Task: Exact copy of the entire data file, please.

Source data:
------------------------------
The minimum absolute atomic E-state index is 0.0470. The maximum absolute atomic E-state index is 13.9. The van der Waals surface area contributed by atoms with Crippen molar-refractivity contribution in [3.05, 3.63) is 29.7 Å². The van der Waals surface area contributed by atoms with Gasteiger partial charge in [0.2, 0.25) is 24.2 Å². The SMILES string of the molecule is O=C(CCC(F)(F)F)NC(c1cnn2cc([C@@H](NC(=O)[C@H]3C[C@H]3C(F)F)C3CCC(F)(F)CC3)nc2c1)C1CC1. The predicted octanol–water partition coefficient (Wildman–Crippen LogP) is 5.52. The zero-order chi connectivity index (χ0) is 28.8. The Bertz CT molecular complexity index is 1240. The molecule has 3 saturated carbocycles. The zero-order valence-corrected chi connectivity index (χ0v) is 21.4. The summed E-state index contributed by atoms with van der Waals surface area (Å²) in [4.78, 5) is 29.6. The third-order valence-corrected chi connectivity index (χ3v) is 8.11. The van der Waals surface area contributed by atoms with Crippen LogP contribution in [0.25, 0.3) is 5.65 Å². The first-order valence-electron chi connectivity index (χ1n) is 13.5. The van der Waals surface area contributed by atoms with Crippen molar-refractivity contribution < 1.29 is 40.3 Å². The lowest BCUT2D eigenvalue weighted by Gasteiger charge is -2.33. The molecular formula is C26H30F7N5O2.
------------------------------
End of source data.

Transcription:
The minimum absolute atomic E-state index is 0.0470. The maximum absolute atomic E-state index is 13.9. The van der Waals surface area contributed by atoms with Crippen molar-refractivity contribution in [3.05, 3.63) is 29.7 Å². The van der Waals surface area contributed by atoms with Gasteiger partial charge in [0.2, 0.25) is 24.2 Å². The SMILES string of the molecule is O=C(CCC(F)(F)F)NC(c1cnn2cc([C@@H](NC(=O)[C@H]3C[C@H]3C(F)F)C3CCC(F)(F)CC3)nc2c1)C1CC1. The predicted octanol–water partition coefficient (Wildman–Crippen LogP) is 5.52. The zero-order chi connectivity index (χ0) is 28.8. The Bertz CT molecular complexity index is 1240. The molecule has 3 saturated carbocycles. The zero-order valence-corrected chi connectivity index (χ0v) is 21.4. The summed E-state index contributed by atoms with van der Waals surface area (Å²) in [4.78, 5) is 29.6. The third-order valence-corrected chi connectivity index (χ3v) is 8.11. The van der Waals surface area contributed by atoms with Crippen LogP contribution in [0.25, 0.3) is 5.65 Å². The first-order valence-electron chi connectivity index (χ1n) is 13.5. The van der Waals surface area contributed by atoms with Crippen molar-refractivity contribution < 1.29 is 40.3 Å². The lowest BCUT2D eigenvalue weighted by Gasteiger charge is -2.33. The molecular formula is C26H30F7N5O2.